What does the German Grand Coalition have to offer Europe? Not much.
I have been carefully reading and weighing all the commentary regarding Germany’s Große Koalition (or GroKo) agreement, and it’s clear that the coalition agreement can be read as a testament to the current state of German political and economic philosophy. Having waited a year for the results of Germany’s federal election, now we know what that bipartisan philosophy has to say to Spain, Italy, Greece and the other struggling eurozone states: “Call us only in an emergency. And even then, we will do as little as necessary.”
While that “muddling through” approach got Europe through the worst of the eurozone crisis, it will not be successful in building a vibrant Europe for the 21st century. Germany is forfeiting its leadership and sowing the seeds of a eurozone split because it has complacently affixed the future to its very flawed economic vision.
Initially during the economic crisis that was unleashed in 2008, Germany provided badly needed leadership. I praised Chancellor Angela Merkel (including in an article on the Social Europe Journal website) for projecting confidence and reassuring financial markets and the broader public. During the early chaos of the Greek default crisis and a fear of spiraling debt levels in 2010, Germany’s brand of austerity economics had its place, with its emphasis on debt consolidation as a way of steadying the boat in rocky seas, particularly in places like Italy and Greece which had run up sizable public debt even before the economic or eurozone crises (unlike Spain and Ireland, which had low public debt before its bank bailouts). Chancellor Merkel had a point in 2009, when she lectured President Barack Obama and other world leaders about the perils of a global economy that is built on “debt and speculative bubbles.” Merkel sounded practically like a Social Democrat when she declared that the era of US-style, Wall Street casino capitalism must end.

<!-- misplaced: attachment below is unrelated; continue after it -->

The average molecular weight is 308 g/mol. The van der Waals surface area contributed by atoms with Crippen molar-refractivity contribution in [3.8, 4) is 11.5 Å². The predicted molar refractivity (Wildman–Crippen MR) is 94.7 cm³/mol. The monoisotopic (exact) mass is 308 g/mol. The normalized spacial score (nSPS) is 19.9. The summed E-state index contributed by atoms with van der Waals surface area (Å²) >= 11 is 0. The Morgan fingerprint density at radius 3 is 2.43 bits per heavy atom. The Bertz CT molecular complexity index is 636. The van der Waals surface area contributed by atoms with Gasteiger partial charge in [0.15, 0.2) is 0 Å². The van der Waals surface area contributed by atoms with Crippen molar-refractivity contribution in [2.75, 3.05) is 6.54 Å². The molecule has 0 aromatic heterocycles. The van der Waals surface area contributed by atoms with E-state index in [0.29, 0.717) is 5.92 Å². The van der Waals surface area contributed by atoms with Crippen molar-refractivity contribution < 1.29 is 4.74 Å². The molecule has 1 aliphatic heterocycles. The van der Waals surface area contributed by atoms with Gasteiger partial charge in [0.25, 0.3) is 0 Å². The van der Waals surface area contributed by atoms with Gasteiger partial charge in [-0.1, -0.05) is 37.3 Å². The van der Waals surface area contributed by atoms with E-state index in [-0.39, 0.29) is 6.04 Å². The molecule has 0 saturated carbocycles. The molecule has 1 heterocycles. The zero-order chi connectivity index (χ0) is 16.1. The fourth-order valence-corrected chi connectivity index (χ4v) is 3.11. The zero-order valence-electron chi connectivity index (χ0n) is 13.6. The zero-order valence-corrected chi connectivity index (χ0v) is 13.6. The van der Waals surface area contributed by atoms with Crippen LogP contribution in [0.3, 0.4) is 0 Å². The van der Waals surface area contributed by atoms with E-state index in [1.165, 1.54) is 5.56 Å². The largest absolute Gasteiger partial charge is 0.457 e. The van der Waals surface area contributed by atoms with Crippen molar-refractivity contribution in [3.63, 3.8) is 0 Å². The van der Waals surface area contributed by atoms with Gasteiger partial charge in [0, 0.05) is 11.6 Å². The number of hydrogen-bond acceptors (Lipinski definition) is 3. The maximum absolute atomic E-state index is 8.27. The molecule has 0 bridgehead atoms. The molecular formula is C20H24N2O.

But in the aftermath of September’s election, it is all-too-clear now that the German long- and medium-term vision for Europe is shortsighted, rigid, and not grounded in basic economics. The recent coalition agreement between the CDU and SPD has done little to pivot and rechart the present precarious course, which has resulted in damaging levels of unemployment and miniscule growth in far too many member states. Germany’s insistence on policies focused exclusively on competitiveness, debt levels and inflation – otherwise known as “austerity” — has only led to deflation and even higher debt levels for many states. Much of Europe is stuck or going backwards, and Chancellor Merkel seems unaware or unconcerned about her policies’ longer term consequences and the north-south divide they are cleaving.
North vs. South trade war?
Northern European nations rely on large trade surpluses with southern Europe and the rest of the world to stimulate their economies. Germany’s trade surplus has averaged almost a whopping 6% of GDP over the last decade, but it’s not alone: Sweden’s has averaged 7% during the same period. Germany says “do as we do” to its eurozone partners, yet basic economics shows that not all countries can run trade surpluses at the same time. The world’s overall current account balances must ultimately sum up to zero because one country’s exports is another country’s imports; you cannot have one without the other. In a world of 7 billion people, with China, India, Brazil and others wanting their seat at the table, the price for huge trade imbalances has grown, not only on a global basis but within Europe. Yet there is no agreed-upon mechanism to ensure trade equilibrium between nations in the global system, or even among member states in the eurozone.